Perhaps, the Acutes resent McMurphy in Kesey's One Flew Over the Cuckoo's Nest because he demonstrates the manliness that they lack. For instance, Billy Bibbit is emasculated by his mother, Harding by his young, pretty wife. Bromden has become weak like his father who was made "smaller" by his wife. As another example, he beats them at cards so much that they must write IOUs to cover their bets. And, while they allow Nurse Ratched to emasculate them through insinuation, intimidation, and manipulation, McMurphy opposes her through acts of independence such as his refusing to be defeated in his loss on the vote to watch the World Series on television.
Further, McMurphy's mental strength acts as a constant reminder to the others that they have admitted themselves to the institution because of their lack of masculinity. In Chapter 11, for example, McMurphy bets the others that he can heave a control console weighing around 400 pounds through the wired window and escape. Although he cannot lift this control panel, he still causes the concrete to "groan" some. More importantly, he at least makes an effort, refusing to accept defeat before beginning as they have done regarding the viewing of the World Series: "But I tried, though...." he tells the men as he reliquishes to them their many gambling IOUs.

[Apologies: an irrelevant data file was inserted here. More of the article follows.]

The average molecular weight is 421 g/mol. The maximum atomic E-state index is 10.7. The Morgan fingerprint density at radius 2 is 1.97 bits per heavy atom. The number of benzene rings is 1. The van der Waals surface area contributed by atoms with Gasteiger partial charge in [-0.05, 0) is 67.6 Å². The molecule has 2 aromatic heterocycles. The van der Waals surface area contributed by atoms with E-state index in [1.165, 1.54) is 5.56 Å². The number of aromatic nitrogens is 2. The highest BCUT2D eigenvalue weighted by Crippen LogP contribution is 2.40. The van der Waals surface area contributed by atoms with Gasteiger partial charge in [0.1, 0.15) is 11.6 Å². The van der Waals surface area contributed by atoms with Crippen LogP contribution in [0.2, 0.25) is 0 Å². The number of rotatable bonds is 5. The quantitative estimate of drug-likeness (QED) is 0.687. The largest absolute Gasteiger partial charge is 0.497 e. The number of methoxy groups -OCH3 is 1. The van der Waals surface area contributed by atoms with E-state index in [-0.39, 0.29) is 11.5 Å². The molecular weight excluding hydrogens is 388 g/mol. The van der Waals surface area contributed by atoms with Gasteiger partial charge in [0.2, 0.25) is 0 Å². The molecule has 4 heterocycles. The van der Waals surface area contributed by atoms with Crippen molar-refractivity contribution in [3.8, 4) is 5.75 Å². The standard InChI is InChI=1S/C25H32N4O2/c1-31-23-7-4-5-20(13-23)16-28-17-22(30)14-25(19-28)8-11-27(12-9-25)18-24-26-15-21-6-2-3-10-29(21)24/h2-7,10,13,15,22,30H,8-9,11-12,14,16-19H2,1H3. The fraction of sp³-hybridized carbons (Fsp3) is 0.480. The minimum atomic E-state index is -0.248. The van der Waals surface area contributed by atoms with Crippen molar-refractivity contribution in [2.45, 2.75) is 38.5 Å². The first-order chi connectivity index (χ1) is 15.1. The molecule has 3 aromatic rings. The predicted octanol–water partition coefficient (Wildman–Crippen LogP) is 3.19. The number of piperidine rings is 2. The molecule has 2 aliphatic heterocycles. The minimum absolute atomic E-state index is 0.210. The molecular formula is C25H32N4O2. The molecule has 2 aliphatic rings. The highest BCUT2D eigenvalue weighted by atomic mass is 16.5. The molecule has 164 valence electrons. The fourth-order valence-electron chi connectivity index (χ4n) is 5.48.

Indeed, McMurphy's indomitable spirit is a constant reminder to the Acutes of their weakness and pusillanimous natures. As Bromden characterizes McMurphy, his aplomb is apparent:
But McMurphy can't keep still for that [Nurse Rached tells the men to be still or watch the clock]; he's got to be up to something. After about two minutes of pushing food scraps around his plate with his spoons, he's ready for more excitement.
Unlike the other men, McMurphy proves a worthy adversary for the cruel and controlling Nurse Ratched. And, when they view him, the Acutes perceive what they lack.